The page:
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Apr 22

Rodents in Athens, GA, aren't merely a pain due to their proclivity for scavenging and eating human food. They're also a big pest problem because their excrement and other forms of contamination can spread a variety of hazardous diseases to humans. Because rats and mice carry infections that can cause more than 35 diseases, it's vital to find a solution for your health and safety if you have a rodent problem. Here are some of the diseases that rodents can carry into your house and put your health at risk.





Hantavirus Pulmonary Syndrome (HPS) is a potentially fatal disease spread primarily through the excrement of deer mice. Coming into close contact with rodent urine or excrement, eating infected foods, or even being bitten by a rat can all transmit this virus. After exposure, the virus can take one to five weeks to fully develop, during which time flu-like symptoms like fever, muscle pains, fatigue, headaches, disorientation, and chills can appear. Some of the symptoms that can develop include nausea, vomiting, diarrhea, and stomach pain. If not treated properly, a hantavirus infection can be fatal.


Lymphocytic Choriomeningitis

Lymphocytic Choriomeningitis (LCM) is a viral infection carried by rodents, primarily the common house mouse, and caused by the lymphocytic choriomeningitis virus (LCMV). The disease can be spread by coming into contact with a mouse's urine or faeces, touching its nesting materials, or being bitten.


LCM has two stages of infection. Fever, muscle aches, loss of appetite, headache, nausea, and vomiting are all symptoms of the first phase of a viral infection. The second phase is marked by far more serious symptoms that can progress to neurological levels.


According to the CDC, symptoms include fever, headache, stiff neck, weariness, confusion, sensory disorders, and/or motor abnormalities including paralysis. It can cause inflammation in both the brain and the meninges. Although LCM is seldom deadly, it can be severe enough to necessitate hospitalization, and recovering from neurological symptoms can be difficult.


The Bubonic Plague

The Black Death, or bubonic plague, is a rodent-borne disease spread by fleas harboring the bacteria Yersinia pestis. It is spread by rats infected with the bacterium Yersinia pestis carried by fleas. However, because this disease is carried by infected fleas, if your dogs aren't treated, you may become ill.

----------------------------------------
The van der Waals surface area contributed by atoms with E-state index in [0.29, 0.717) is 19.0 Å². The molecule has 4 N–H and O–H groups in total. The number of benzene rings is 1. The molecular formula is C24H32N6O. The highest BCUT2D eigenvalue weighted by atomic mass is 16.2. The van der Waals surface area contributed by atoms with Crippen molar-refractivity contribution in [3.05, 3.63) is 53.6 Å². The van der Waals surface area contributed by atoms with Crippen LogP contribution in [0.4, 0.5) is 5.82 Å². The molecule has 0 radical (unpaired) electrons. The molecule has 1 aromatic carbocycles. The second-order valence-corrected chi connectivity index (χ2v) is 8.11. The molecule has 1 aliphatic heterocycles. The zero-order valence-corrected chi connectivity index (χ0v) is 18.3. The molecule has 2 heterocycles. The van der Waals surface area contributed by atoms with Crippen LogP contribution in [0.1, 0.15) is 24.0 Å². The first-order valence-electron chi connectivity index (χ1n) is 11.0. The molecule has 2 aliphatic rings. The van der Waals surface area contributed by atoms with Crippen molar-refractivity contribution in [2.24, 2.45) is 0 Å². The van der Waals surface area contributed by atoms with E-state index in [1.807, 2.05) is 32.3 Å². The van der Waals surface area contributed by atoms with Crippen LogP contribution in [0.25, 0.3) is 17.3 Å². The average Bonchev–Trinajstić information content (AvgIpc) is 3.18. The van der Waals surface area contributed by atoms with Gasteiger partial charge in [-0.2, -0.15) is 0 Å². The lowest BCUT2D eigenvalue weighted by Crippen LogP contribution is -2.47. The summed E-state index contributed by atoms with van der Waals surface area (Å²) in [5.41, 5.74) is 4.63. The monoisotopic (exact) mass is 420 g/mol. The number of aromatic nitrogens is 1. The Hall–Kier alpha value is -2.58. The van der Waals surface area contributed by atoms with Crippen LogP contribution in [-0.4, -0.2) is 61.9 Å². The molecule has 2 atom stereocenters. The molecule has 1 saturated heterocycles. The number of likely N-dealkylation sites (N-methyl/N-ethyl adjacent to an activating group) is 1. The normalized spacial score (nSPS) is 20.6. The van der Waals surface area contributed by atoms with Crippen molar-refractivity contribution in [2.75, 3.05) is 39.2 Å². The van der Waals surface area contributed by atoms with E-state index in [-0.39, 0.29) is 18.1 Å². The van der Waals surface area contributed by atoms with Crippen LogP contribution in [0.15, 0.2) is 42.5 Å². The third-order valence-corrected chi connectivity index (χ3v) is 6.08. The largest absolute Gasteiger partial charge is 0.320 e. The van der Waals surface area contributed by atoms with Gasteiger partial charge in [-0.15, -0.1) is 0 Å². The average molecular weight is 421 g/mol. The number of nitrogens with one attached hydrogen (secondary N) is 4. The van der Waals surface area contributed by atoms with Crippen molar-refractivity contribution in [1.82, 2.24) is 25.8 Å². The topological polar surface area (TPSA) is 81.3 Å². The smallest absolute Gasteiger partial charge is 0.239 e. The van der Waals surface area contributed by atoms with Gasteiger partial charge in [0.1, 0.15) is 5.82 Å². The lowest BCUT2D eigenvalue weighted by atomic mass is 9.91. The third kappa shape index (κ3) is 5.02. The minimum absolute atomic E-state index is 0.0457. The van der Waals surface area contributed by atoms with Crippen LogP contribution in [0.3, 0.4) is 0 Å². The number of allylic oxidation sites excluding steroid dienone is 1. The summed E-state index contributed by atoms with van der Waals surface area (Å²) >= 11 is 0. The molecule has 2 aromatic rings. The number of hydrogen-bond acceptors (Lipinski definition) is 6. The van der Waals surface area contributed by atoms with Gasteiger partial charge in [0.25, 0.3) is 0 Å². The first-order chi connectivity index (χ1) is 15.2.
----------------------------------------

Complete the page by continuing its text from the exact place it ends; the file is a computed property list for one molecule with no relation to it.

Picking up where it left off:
Handling an infected animal or coming into contact with tainted fluid or tissue in general can spread this bacteria. Two to six days after contact, fever, headache, chills, and weakness are common symptoms, as are one or more swollen, tender, and painful lymph nodes (called buboes). This infection is easily treated with antibiotics, but if left untreated, it can be fatal.



Francisella tularensis causes tularemia, a bacterial infection. The disease can be spread by a number of rodents, including hares and rabbits, fly and tick bites, dirty water, and airborne dust particles.


Skin ulcers and swollen lymph nodes are the most common Tularemia symptoms, which usually appear after a tick or deer fly bite or after touching an infected animal such as a mouse or rat. A skin ulcer develops where the organism entered the body, usually in the armpit or groin, and is followed by lymph node swelling in the affected area. Antibiotics can be used to treat this potentially life-threatening disease.



Salmonellosis is a bacterial infection caused by the salmonella bacteria, which can be transmitted in a number of ways. Although infected rodents can likely play a role, most people conceive of this as a sickness spread by tainted food. Salmonella causes food poisoning, which includes diarrhea, fever, and abdominal pain. Although it is not as dangerous as other rodent-borne diseases, it can cause substantial pain and misery if left untreated for a long time.


Controlling Rodents

A mouse infestation that spirals out of control can make you vulnerable to diseases like these, which is why it's best to keep them out of your house or office in the first place. However, if an infestation does develop, it's critical to eradicate it as quickly as possible. Even with fast action, eradicating a wild rodent infestation can be challenging, so it's better to hire a professional to handle the situation. We provide free inspections at Pete's Pest Control to assist you in resolving your rat problem. Get in touch with us right away!